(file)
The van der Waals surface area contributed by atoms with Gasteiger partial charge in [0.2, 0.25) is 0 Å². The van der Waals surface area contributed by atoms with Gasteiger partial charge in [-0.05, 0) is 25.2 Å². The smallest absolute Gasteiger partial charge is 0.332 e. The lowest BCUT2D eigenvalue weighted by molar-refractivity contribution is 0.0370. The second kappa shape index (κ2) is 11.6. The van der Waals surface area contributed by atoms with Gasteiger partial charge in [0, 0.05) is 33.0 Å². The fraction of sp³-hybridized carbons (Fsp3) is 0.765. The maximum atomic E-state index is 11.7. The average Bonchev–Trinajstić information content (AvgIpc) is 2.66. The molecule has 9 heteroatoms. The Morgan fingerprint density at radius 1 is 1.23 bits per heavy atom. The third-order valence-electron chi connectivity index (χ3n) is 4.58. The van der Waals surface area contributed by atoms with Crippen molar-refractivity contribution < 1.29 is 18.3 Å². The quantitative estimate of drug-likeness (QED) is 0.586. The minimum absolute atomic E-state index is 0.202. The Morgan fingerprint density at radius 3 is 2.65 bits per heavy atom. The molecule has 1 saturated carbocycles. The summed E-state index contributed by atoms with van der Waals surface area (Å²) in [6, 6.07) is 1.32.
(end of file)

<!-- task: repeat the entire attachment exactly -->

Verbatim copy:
The van der Waals surface area contributed by atoms with Gasteiger partial charge in [0.2, 0.25) is 0 Å². The van der Waals surface area contributed by atoms with Gasteiger partial charge in [-0.05, 0) is 25.2 Å². The smallest absolute Gasteiger partial charge is 0.332 e. The lowest BCUT2D eigenvalue weighted by molar-refractivity contribution is 0.0370. The second kappa shape index (κ2) is 11.6. The van der Waals surface area contributed by atoms with Gasteiger partial charge in [0, 0.05) is 33.0 Å². The fraction of sp³-hybridized carbons (Fsp3) is 0.765. The maximum atomic E-state index is 11.7. The average Bonchev–Trinajstić information content (AvgIpc) is 2.66. The molecule has 9 heteroatoms. The Morgan fingerprint density at radius 1 is 1.23 bits per heavy atom. The third-order valence-electron chi connectivity index (χ3n) is 4.58. The van der Waals surface area contributed by atoms with Crippen molar-refractivity contribution < 1.29 is 18.3 Å². The quantitative estimate of drug-likeness (QED) is 0.586. The minimum absolute atomic E-state index is 0.202. The Morgan fingerprint density at radius 3 is 2.65 bits per heavy atom. The molecule has 1 saturated carbocycles. The summed E-state index contributed by atoms with van der Waals surface area (Å²) in [6, 6.07) is 1.32.